More on Awesome Election Night ’11
Scott has already talked about some of the great stuff that happened last night. I want to build on that a bit here.
Scott discussed the failure of the Mississippi zygote amendment, demonstrating that at least for the time being, a majority of people in even our most conservative states are not totally insane.
The other big news of course was SB-5 in Ohio and I want to state just what a huge victory this is. In 2010, a motivated conservative base and an apathetic and dispirited Democratic Party created conditions that allowed John Kasich to defeat Ted Strickland for the governorship. Kasich received 1,889,180 votes for governor in 2010. SB-5 was rejected with 2,145,042 votes. I don’t know a single time in history when an off-year ballot measure had a higher voter turnout than an on-year gubernatorial election. Absolutely remarkable. Recent polls also show Obama crushing all Republican opponents in Ohio. This might not mean much now, but Ohio and Wisconsin have seen the Republican insanity up close and personal and have rejected it soundly.
Getting less attention but also very important is Wake County, North Carolina voting out the right-wingers who destroyed their integrated public education system. This is significant because of the evil influence of Koch-esque Art Pope had had over North Carolina politics since the Citizens United decision and shows that while you can buy elections, you can’t fool the people forever with money and dirty politics.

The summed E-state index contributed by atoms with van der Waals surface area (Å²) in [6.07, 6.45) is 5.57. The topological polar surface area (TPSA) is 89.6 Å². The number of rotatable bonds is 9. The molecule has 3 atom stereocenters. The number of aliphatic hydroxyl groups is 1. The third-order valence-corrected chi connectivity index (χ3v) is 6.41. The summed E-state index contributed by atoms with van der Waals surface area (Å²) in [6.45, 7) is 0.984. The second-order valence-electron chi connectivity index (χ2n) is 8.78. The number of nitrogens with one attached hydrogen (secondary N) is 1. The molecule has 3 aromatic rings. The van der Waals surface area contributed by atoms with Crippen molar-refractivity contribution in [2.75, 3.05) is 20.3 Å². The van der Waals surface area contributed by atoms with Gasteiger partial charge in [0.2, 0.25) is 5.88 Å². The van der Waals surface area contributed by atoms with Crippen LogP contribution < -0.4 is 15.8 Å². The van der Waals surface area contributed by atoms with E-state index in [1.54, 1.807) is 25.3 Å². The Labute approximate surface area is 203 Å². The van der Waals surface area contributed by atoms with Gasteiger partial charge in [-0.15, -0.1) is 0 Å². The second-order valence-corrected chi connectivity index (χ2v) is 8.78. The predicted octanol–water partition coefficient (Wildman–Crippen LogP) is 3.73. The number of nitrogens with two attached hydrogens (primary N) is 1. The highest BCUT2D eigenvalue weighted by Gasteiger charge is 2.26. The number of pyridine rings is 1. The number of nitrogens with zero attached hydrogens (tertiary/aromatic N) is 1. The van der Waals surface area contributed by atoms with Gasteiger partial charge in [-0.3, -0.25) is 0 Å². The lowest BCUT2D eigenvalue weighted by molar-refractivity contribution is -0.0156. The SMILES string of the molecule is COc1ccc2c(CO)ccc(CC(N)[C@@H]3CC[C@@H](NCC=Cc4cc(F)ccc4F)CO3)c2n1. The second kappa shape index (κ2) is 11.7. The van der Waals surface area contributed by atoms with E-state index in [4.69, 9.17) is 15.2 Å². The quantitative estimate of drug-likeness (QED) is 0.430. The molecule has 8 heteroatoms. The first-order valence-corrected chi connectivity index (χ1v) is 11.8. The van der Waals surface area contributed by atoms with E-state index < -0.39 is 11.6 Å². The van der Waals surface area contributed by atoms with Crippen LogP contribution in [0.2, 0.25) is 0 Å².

Even cities like Knoxville, Tennessee, one of America’s most conservative metropolises, voted in Madeline Rogero as mayor. Rogero is not only the first female mayor in the city’s history, but is the first non-right winger in my memory (I lived there for 3 years in the late 90s and was deeply involved in local politics and organizing).
Not to mention the successful recall of the loathsome Russell Pearce in Arizona, the restoration of voting rights in Maine, the reelection of Steve Beshear as governor of Kentucky, and several other positive races.
One can’t read too much into these elections, but they are obviously good signs for Democrats going into 2012. Moreover, it helps reinforce my belief that Occupy Wall Street and the Madison protests from earlier this year have gone a long ways toward changing the narrative of the nation.